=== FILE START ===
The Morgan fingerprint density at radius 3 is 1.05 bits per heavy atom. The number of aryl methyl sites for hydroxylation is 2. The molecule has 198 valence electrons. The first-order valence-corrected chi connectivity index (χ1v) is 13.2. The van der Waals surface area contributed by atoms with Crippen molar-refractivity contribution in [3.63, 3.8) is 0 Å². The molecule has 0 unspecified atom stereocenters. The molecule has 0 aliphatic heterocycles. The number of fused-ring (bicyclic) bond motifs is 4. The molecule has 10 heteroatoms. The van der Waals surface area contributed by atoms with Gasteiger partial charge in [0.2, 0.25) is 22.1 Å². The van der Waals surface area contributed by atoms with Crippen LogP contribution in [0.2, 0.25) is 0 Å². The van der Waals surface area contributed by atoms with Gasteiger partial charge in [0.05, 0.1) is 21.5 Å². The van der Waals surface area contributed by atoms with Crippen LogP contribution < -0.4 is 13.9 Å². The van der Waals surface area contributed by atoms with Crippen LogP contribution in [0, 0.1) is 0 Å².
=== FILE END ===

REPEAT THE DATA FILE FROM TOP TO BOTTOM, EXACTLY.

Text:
The Morgan fingerprint density at radius 3 is 1.05 bits per heavy atom. The number of aryl methyl sites for hydroxylation is 2. The molecule has 198 valence electrons. The first-order valence-corrected chi connectivity index (χ1v) is 13.2. The van der Waals surface area contributed by atoms with Crippen molar-refractivity contribution in [3.63, 3.8) is 0 Å². The molecule has 0 unspecified atom stereocenters. The molecule has 0 aliphatic heterocycles. The number of fused-ring (bicyclic) bond motifs is 4. The molecule has 10 heteroatoms. The van der Waals surface area contributed by atoms with Gasteiger partial charge in [0.2, 0.25) is 22.1 Å². The van der Waals surface area contributed by atoms with Crippen LogP contribution in [0.2, 0.25) is 0 Å². The van der Waals surface area contributed by atoms with Gasteiger partial charge in [0.05, 0.1) is 21.5 Å². The van der Waals surface area contributed by atoms with Crippen LogP contribution < -0.4 is 13.9 Å². The van der Waals surface area contributed by atoms with Crippen LogP contribution in [0, 0.1) is 0 Å².